Plaza and her collaborators followed up with a SANS study6 showing that certain wood adhesives penetrate the same spaces within wood cellulose microfibrils as water. They propose that this behavior may be key to designing moisture-durable wood adhesives.

Next, they investigated how brown rot, a particularly problematic fungus for the timber industry, decays wood9. “We’ve seen that SANS is particularly helpful in further understanding the mechanisms of the degradation of the cell wall at the nanoscale level,” Plaza says. “We’ve also been studying how different protection treatments may prevent that nanostructural degradation8.”

Many paths to access BER resources

The path Plaza took to learning about BER resources available for her research is not the same one everyone must travel. She encourages new users to explore the resource web pages, take virtual or in-person facility tours, and reach out to resource leads to ask questions. “They’re very helpful and happy to provide answers,” she says. “But they can’t do that if you don’t reach out to them.”

Both the National School and individual contacts can provide information on collecting and analyzing data, operating the instruments, sample considerations, and how to write research proposals. Most importantly, Plaza encourages prospective users to expect a learning curve and not get discouraged if things don’t work out the first time.

Collaboration is key

“I’m kind of a product of very successful outreach,” Plaza says. She’s now building off the collaborative environment by paying it forward. When she was a resident at ORNL, resource experts suggested complementary techniques, and fellow researchers shared their experimental successes and setbacks. Today, as Chair of the Biological Small-angle Neutron Scattering Scientific Review Committee for the SNS/HFIR user program, she helps others shape their research directions.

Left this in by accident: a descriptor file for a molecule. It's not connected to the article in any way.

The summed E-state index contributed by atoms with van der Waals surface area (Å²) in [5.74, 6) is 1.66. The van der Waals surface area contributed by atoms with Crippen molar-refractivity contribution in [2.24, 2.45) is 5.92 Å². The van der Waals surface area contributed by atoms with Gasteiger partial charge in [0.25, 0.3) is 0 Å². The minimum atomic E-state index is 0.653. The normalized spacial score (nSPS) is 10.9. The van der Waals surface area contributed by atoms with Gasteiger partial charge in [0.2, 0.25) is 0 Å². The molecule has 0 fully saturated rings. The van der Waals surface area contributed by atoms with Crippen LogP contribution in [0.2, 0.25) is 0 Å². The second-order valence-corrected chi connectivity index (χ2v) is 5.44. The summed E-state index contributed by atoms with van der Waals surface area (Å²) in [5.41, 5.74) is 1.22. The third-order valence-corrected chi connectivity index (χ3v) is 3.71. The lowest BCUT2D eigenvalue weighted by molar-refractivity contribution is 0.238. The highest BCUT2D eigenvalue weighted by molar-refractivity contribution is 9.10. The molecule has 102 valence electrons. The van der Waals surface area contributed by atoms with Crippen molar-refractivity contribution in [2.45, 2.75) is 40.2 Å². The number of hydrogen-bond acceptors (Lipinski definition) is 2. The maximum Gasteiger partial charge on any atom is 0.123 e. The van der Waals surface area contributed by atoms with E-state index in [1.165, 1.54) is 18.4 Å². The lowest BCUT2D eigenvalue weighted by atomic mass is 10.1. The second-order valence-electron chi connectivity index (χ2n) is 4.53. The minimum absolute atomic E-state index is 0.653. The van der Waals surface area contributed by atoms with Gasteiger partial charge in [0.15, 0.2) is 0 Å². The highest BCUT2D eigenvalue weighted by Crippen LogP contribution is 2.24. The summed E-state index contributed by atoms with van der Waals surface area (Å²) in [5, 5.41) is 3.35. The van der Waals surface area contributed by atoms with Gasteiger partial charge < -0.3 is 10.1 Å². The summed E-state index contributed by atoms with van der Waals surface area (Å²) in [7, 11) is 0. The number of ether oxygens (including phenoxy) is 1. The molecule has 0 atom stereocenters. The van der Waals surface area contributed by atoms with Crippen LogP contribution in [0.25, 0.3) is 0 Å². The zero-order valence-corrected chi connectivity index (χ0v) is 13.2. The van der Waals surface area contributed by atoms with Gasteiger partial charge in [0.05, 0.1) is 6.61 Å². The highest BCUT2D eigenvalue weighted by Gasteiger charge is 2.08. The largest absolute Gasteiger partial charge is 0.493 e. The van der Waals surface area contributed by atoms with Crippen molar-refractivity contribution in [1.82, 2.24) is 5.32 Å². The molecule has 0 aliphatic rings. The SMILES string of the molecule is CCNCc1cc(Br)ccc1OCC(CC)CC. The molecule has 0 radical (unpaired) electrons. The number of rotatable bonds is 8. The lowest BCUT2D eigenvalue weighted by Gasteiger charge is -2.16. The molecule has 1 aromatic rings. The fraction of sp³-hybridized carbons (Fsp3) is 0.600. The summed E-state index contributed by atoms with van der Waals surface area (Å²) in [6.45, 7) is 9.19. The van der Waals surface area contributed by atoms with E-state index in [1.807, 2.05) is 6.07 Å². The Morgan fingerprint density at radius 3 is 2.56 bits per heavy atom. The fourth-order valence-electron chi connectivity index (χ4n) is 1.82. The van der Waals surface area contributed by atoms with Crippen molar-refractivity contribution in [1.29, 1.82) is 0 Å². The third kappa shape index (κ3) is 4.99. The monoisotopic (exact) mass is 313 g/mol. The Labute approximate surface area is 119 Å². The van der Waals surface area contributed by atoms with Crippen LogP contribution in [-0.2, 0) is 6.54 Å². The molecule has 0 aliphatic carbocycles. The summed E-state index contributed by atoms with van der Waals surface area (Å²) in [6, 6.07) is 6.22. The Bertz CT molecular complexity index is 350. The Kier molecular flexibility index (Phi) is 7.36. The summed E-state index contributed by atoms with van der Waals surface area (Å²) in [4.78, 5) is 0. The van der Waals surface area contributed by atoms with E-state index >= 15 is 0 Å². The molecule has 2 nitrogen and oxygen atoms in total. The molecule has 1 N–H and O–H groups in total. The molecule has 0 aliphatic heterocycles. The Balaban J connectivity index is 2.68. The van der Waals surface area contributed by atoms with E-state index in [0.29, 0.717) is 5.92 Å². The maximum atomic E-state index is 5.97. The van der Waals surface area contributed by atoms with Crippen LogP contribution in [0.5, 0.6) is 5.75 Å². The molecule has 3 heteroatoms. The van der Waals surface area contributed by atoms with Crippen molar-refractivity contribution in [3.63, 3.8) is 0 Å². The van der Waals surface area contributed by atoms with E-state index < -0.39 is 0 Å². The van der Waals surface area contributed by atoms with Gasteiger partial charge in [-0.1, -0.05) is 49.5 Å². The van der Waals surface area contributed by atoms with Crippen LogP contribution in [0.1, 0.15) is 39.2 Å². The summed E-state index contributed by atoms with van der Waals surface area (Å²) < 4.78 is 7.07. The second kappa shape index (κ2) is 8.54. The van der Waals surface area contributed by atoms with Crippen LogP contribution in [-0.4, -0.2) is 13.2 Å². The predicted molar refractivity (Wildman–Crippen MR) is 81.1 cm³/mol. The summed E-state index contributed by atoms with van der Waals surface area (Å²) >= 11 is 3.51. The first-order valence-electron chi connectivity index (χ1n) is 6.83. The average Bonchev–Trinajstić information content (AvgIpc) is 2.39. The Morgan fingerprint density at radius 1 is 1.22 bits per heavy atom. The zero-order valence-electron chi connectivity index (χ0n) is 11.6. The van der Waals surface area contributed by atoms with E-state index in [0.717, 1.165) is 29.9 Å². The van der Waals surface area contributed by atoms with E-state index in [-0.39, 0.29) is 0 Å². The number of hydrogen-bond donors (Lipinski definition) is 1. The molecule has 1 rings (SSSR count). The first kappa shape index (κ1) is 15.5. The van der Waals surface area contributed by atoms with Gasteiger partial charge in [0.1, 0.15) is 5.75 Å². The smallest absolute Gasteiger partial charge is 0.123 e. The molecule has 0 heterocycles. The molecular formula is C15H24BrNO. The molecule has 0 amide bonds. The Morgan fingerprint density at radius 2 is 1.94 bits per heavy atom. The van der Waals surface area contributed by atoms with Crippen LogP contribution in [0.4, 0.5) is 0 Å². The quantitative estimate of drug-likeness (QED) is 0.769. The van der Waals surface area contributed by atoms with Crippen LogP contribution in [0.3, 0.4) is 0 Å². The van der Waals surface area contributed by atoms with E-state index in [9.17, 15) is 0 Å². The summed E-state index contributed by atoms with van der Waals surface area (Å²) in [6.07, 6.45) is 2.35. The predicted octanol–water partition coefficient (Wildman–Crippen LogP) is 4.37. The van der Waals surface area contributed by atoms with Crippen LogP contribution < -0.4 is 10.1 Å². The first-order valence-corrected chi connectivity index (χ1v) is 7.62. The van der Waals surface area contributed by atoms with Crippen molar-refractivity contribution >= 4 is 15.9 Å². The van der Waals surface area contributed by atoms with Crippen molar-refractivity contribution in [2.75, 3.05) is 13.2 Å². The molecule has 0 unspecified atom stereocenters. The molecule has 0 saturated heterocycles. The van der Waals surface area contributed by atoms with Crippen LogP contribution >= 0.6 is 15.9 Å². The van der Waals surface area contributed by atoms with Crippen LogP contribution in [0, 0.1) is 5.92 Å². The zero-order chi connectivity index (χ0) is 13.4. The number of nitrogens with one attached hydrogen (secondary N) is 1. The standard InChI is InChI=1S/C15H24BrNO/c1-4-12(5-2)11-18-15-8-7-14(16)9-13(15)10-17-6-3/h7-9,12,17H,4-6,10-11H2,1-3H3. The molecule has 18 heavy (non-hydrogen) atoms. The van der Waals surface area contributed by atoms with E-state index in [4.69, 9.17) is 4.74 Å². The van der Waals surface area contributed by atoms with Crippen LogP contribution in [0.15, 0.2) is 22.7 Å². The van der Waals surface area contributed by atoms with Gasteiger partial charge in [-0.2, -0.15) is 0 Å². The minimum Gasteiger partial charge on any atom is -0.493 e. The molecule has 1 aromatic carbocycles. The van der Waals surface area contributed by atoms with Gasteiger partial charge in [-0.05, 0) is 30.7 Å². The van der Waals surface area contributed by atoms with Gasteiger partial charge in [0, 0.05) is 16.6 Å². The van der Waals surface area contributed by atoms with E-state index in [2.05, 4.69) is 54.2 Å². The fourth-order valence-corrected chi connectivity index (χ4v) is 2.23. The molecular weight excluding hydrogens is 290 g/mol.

She also offers insight from her SANS experience to scientists studying different length scales and environmental conditions. During her research, achieving the precise humidity control needed to replicate the environmental conditions she wanted to study in her wood samples was difficult. Legacy preparations risked obscuring the changes she was trying to observe. Through discussions with SNS and HFIR beamline staff and engineers, Plaza developed a relative humidity chamber, designed and custom-built at the FPL machine shop. Now in its third iteration, the chambers are available for use by other researchers.

Next up, in January 2022, Plaza will meet at BioSANS with Magdalena Broda, an assistant professor in the Department of Wood Science and Thermal Techniques at Poznan University of Life Sciences in Poland and currently working in the U.S. thanks to a Fullbright Scholarship. Broda obtained a pair of 1,200-year-old samples of waterlogged oak—one from a medieval bridge found in Lednica Lake, Poland, and another from a canoe found in Lake Mendota in Madison, Wisconsin. Together Plaza and Broda hope to determine how wood nanostructure degrades over time and how that affects the nanoscale water distribution inside wood cell walls. Determining the process at a nanometer scale may lead to improved protective treatments for everything from building materials to archaeological artifacts. It’s a new direction from her previous work, yet nonetheless intricately related. “There’s a lot to learn from each other even though the ultimate outcome of the work is not the exact same,” Plaza says.